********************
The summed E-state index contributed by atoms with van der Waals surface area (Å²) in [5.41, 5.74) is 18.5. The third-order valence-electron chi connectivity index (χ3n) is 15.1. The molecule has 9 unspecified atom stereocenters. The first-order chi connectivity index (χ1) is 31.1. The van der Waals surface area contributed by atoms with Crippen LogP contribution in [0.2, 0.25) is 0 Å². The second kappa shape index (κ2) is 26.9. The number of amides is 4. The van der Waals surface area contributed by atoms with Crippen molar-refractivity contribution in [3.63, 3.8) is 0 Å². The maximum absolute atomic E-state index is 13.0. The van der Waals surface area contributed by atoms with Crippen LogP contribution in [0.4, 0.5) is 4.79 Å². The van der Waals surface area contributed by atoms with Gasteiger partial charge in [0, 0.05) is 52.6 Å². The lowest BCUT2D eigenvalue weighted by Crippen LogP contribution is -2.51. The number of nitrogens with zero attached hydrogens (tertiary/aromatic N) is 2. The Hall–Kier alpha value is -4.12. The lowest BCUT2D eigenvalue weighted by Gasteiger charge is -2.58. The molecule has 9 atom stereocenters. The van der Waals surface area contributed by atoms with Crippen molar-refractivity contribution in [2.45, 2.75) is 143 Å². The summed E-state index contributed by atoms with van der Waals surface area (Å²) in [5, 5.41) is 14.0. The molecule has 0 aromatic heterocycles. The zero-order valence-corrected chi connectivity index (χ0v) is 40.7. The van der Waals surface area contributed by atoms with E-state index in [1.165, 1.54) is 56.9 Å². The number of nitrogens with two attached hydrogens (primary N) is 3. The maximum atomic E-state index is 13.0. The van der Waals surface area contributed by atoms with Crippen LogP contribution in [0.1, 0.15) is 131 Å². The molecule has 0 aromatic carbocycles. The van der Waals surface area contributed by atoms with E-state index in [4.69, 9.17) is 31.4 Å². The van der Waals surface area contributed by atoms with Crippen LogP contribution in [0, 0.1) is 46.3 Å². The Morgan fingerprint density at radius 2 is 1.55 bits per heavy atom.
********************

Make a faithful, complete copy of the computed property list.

The summed E-state index contributed by atoms with van der Waals surface area (Å²) in [5.41, 5.74) is 18.5. The third-order valence-electron chi connectivity index (χ3n) is 15.1. The molecule has 9 unspecified atom stereocenters. The first-order chi connectivity index (χ1) is 31.1. The van der Waals surface area contributed by atoms with Crippen LogP contribution in [0.2, 0.25) is 0 Å². The second kappa shape index (κ2) is 26.9. The number of amides is 4. The van der Waals surface area contributed by atoms with Crippen molar-refractivity contribution in [3.63, 3.8) is 0 Å². The maximum absolute atomic E-state index is 13.0. The van der Waals surface area contributed by atoms with Crippen LogP contribution in [0.4, 0.5) is 4.79 Å². The van der Waals surface area contributed by atoms with Gasteiger partial charge in [0, 0.05) is 52.6 Å². The lowest BCUT2D eigenvalue weighted by Crippen LogP contribution is -2.51. The number of nitrogens with zero attached hydrogens (tertiary/aromatic N) is 2. The Hall–Kier alpha value is -4.12. The lowest BCUT2D eigenvalue weighted by Gasteiger charge is -2.58. The molecule has 9 atom stereocenters. The van der Waals surface area contributed by atoms with Crippen molar-refractivity contribution in [2.45, 2.75) is 143 Å². The summed E-state index contributed by atoms with van der Waals surface area (Å²) in [5, 5.41) is 14.0. The molecule has 0 aromatic heterocycles. The zero-order valence-corrected chi connectivity index (χ0v) is 40.7. The van der Waals surface area contributed by atoms with E-state index in [1.165, 1.54) is 56.9 Å². The number of nitrogens with two attached hydrogens (primary N) is 3. The maximum atomic E-state index is 13.0. The van der Waals surface area contributed by atoms with Crippen LogP contribution in [0.1, 0.15) is 131 Å². The molecule has 0 aromatic carbocycles. The van der Waals surface area contributed by atoms with E-state index in [4.69, 9.17) is 31.4 Å². The van der Waals surface area contributed by atoms with Crippen LogP contribution in [0, 0.1) is 46.3 Å². The Morgan fingerprint density at radius 2 is 1.55 bits per heavy atom.